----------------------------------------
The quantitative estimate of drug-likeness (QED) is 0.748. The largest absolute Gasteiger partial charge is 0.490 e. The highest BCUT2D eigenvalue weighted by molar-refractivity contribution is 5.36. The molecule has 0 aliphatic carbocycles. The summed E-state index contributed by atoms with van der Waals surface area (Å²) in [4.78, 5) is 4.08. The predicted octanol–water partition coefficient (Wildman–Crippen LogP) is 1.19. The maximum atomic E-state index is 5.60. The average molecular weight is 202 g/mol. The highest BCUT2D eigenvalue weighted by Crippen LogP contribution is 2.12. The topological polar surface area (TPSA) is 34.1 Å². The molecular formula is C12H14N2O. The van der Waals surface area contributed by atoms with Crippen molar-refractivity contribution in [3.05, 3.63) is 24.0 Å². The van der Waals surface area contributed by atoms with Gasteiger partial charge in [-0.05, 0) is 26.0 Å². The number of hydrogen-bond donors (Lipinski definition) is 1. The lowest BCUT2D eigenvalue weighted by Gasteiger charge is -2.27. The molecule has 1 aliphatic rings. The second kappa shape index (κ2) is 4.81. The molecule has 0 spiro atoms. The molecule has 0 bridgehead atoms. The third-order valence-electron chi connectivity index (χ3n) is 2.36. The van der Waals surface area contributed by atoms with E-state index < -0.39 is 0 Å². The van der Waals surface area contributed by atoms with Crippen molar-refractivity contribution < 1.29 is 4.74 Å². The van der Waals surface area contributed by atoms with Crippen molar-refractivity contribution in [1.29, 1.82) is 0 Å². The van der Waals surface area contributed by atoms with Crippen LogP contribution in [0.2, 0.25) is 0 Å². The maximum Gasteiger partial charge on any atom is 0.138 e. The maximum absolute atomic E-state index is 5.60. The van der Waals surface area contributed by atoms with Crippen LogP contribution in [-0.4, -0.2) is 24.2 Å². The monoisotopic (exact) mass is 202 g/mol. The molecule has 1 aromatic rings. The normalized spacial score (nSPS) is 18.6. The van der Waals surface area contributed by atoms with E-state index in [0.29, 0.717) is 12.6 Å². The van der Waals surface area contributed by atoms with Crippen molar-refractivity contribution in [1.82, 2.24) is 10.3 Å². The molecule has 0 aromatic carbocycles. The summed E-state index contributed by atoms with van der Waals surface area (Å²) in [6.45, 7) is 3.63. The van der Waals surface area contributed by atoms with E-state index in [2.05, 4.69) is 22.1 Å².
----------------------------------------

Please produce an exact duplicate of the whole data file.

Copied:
The quantitative estimate of drug-likeness (QED) is 0.748. The largest absolute Gasteiger partial charge is 0.490 e. The highest BCUT2D eigenvalue weighted by molar-refractivity contribution is 5.36. The molecule has 0 aliphatic carbocycles. The summed E-state index contributed by atoms with van der Waals surface area (Å²) in [4.78, 5) is 4.08. The predicted octanol–water partition coefficient (Wildman–Crippen LogP) is 1.19. The maximum atomic E-state index is 5.60. The average molecular weight is 202 g/mol. The highest BCUT2D eigenvalue weighted by Crippen LogP contribution is 2.12. The topological polar surface area (TPSA) is 34.1 Å². The molecular formula is C12H14N2O. The van der Waals surface area contributed by atoms with Crippen molar-refractivity contribution in [3.05, 3.63) is 24.0 Å². The van der Waals surface area contributed by atoms with Gasteiger partial charge in [-0.05, 0) is 26.0 Å². The number of hydrogen-bond donors (Lipinski definition) is 1. The lowest BCUT2D eigenvalue weighted by Gasteiger charge is -2.27. The molecule has 1 aliphatic rings. The second kappa shape index (κ2) is 4.81. The molecule has 0 spiro atoms. The molecule has 0 bridgehead atoms. The third-order valence-electron chi connectivity index (χ3n) is 2.36. The van der Waals surface area contributed by atoms with E-state index < -0.39 is 0 Å². The van der Waals surface area contributed by atoms with Crippen molar-refractivity contribution < 1.29 is 4.74 Å². The van der Waals surface area contributed by atoms with Crippen molar-refractivity contribution in [1.29, 1.82) is 0 Å². The van der Waals surface area contributed by atoms with Crippen LogP contribution in [0.2, 0.25) is 0 Å². The maximum Gasteiger partial charge on any atom is 0.138 e. The maximum absolute atomic E-state index is 5.60. The van der Waals surface area contributed by atoms with Crippen LogP contribution in [-0.4, -0.2) is 24.2 Å². The monoisotopic (exact) mass is 202 g/mol. The molecule has 1 aromatic rings. The normalized spacial score (nSPS) is 18.6. The van der Waals surface area contributed by atoms with E-state index in [0.29, 0.717) is 12.6 Å². The van der Waals surface area contributed by atoms with Crippen molar-refractivity contribution in [1.82, 2.24) is 10.3 Å². The molecule has 0 aromatic carbocycles. The summed E-state index contributed by atoms with van der Waals surface area (Å²) in [6.45, 7) is 3.63. The van der Waals surface area contributed by atoms with E-state index in [2.05, 4.69) is 22.1 Å².